KCAC Forum Magazine Summer 1983
The Therapist as Artist
by Jim Roberts
Our society has tended to create a false barrier between those touched by artistic inspiration and the rest of us. As a therapist I have rebelled against this barrier by insisting on thinking of my work as an art form.
I was reminded of the connection recently when I was in the home of a friend of mine who paints and sculpts. In a rare moment of idle time, I picked up a pad and pencil and began to draw her picture. She sat down a few feet away and did the same.
Without schooling or experience in the art of drawing, I proceeded slowly. My pencil moved cautiously and haltingly over the pad. I figured, “as rare as it is that I do this, I better do it right.” I was determined not to make any mistakes; to do it perfectly the first time.
Each time I looked up from the pad, I noticed my friend dashing off bold strikes with her pencil; making rapid, sweeping movements over the paper. As she flipped one page over to move on to another, she giggled, “You’re going so slowly!”
Of course I was. it’s the same thing I did as a beginning therapist. And the same thing I do even now when I become too attached to the outcome and forget the significance of the process.
Not only do I sometimes go too slowly. Sometimes I get “stuck.” Getting stuck in therapy is a common hazard. It’s one that is shared by other artists in the form of writer’s block, stage fright, and so on. Being stuck, for me, occurs most often when I am unfaithful to the primacy of process; when I become overly concerned about what others might think, preoccupied with “right” or “wrong” and when I become too focused on the end result.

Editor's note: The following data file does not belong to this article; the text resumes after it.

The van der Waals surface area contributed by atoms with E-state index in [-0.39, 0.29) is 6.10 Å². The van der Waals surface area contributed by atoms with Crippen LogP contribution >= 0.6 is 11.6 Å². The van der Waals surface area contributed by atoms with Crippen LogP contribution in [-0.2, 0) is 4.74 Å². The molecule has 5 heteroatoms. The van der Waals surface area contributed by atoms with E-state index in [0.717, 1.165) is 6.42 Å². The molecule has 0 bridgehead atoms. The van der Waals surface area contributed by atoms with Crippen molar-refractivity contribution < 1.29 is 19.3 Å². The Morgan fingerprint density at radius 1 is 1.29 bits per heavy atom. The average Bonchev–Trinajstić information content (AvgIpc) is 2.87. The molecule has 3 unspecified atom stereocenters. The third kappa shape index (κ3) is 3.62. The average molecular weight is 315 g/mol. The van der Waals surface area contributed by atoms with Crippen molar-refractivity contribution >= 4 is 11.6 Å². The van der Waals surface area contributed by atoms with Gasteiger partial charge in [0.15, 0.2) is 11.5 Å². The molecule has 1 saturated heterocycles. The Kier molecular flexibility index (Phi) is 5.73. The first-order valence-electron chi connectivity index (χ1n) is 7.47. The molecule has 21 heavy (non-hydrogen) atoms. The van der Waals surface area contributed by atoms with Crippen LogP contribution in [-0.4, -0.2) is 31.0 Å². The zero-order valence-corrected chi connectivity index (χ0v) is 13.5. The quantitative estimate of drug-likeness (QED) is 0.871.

Getting unstuck, I’ve decided, is simple. It’s not easy. But it is simple. It involves the right balance between the eternal combination of reflection and action. The first step, reflection, means taking fearless inventory of the all-important here-and-now. “What am I feeling, thinking, wanting, in this very moment? What are my impulses, my urges, my hunches?”
The second step means acting on the new awareness. Being “stuck” is much like a microcosm of depression. Doing something is both an impetus for resolving a depression and an indication that the depression is resolved. While worrying about whether the new initiative is “right” or “wrong” is a good way of staying stuck, having made a truly honest assessment of the here-and-now is the best assurance that it won’t be “wrong.” Whether the stuckness is with a client who hasn’t changed, or with a canvas that isn’t going anywhere, the solution ultimately lies in doing something.
As therapists we press our clients in the directions that we press ourselves. But in the same sense in which Michelangelo “released” his figures from stone, a good therapist gets out of his client’s way. We know that to be authentically creative in our art (to most effectively release our figures) we must expect ourselves to fully feel, fully think and fully do. We must experiment, test, explore, push, attempt, imagine and we must take risks. We wonder if they shape our art.
And ultimately, we wonder when it is that the piece is done. “Is it what I expected it to be? Does it need a little more here, a little less there? Should I come back to it later, or leave it alone?” It’s fitting, I think that artists and therapists would have trouble with endings. But, fortunately for you and for me, if an artist is anybody, she is somebody for whom things made matter only a little; somebody for whom the obsession is making.